“Public health issues in Latin America and the Caribbean are central to the well-being of all of the inhabitants of the region, particularly the vast numbers of people that are poor. Foundations, such as PAHEF, can have lasting impacts on the people that are helped by our efforts and in turn, our efforts can also serve to encourage others to contribute with their resources.”

Enrique E. Figueroa, Ph.D., Former Chairman, Pan American Health and Education Foundation Director of the Roberto Hernandez Center at the University of Wisconsin-Milwaukee

Grants Program » Small Grants Program 2006 

II. Priorities for 2006

Theme A. Enhancing Infection Control Practices

Problem Scope
Infections acquired in health-care settings occur in developed and resource poor countries. The rates of infection in the latter tend to be twice as high as those in developed countries. At any given time, over 1.4 million people worldwide suffer from complications of infections acquired in the health-care setting. These infections are a significant burden both for the patient and for public health systems. They are among the major causes of death and morbidity among hospitalized patients. Infection rates are higher among patients with increased susceptibility because of extremes of age (infants and the elderly), underlying disease, chemotherapy, surgery, instrumentation, or invasive procedures. The highest prevalence of infections acquired in a health-care settings occurs in intensive care units and in acute surgical wards.

The management of health-setting acquired infections has become more complicated because of the emergence of antibiotic-resistant pathogens. Currently, in some countries, 50% or more of these infections are caused by pathogens resistant to common antibiotics.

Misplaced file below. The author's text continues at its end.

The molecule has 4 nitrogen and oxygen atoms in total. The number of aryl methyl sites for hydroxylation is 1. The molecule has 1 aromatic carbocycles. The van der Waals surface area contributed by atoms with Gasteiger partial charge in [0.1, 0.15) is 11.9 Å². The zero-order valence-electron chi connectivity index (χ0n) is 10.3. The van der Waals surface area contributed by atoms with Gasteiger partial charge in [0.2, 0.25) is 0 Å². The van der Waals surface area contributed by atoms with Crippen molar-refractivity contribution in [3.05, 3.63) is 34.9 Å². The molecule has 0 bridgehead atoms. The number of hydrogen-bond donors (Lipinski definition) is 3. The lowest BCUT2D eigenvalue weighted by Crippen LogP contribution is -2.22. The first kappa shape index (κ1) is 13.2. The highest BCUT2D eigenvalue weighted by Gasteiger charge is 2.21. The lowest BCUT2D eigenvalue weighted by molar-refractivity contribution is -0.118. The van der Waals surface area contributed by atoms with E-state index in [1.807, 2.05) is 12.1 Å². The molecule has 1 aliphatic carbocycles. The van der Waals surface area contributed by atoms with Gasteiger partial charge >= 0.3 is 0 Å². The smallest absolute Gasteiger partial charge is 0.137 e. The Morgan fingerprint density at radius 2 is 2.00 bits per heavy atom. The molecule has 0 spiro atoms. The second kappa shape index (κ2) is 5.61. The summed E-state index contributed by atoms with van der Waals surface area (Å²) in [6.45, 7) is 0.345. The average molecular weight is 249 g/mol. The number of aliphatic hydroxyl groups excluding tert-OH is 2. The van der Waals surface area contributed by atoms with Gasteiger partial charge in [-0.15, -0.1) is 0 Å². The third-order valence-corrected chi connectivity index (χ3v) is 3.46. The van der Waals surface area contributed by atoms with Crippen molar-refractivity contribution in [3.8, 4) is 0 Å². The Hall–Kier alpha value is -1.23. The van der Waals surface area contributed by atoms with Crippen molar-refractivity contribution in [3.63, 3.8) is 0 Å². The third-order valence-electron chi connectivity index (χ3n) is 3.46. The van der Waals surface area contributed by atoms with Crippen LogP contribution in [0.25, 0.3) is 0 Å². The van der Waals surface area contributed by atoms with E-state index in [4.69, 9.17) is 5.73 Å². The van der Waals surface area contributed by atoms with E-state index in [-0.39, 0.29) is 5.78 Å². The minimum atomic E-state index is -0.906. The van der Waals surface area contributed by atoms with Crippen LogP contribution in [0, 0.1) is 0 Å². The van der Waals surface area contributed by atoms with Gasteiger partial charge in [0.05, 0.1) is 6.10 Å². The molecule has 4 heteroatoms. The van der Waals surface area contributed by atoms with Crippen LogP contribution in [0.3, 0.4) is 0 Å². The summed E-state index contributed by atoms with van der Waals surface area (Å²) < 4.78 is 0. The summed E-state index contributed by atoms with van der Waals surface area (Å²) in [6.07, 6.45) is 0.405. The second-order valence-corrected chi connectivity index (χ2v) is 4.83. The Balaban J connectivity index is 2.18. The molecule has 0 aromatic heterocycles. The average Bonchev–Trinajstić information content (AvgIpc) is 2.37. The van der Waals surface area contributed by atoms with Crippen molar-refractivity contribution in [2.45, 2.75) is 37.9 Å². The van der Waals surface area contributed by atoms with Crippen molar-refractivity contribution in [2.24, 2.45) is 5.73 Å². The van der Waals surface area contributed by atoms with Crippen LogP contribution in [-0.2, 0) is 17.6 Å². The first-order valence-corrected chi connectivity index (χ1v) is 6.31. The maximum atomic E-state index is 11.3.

Despite the high rates of infections acquired in treatment settings and their attendant morbidity, mortality and high cost, about 90% of hospitals in Latin America lack the personnel and/or established structures to prevent and control health-setting acquired infections. And infection control is often not part of the curriculum in medical and nursing schools.

Identified issues of concern in Latin America and the Caribbean:
  • 1. Many hospitals lack access to appropriate microbiologic laboratory facilities or fail to work in a coordinated manner with such facilities. Therefore they lack data on the local patterns of antimicrobial susceptibility that would allow rational selection of appropriate antimicrobial therapy.
  • 2. The initial selection of antimicrobial therapy and subsequent modifications most often rely on experience or observation alone without taking into account systems and theory. The local patterns of practice discourage the use of bacterial cultures to make an appropriate diagnosis that would establish the causative pathogen and its susceptibility pattern. Efforts to guide and control antimicrobial prescribing are therefore very difficult, leading to adverse patient outcomes and more rapid selection of multi-drug resistant pathogens.
  • 3. Many hospitals lack surveillance data on their rates of health-setting acquired infections, main offending pathogens and their modes of transmission. This hinders the selection and application of appropriate infection control practices to prevent those infections.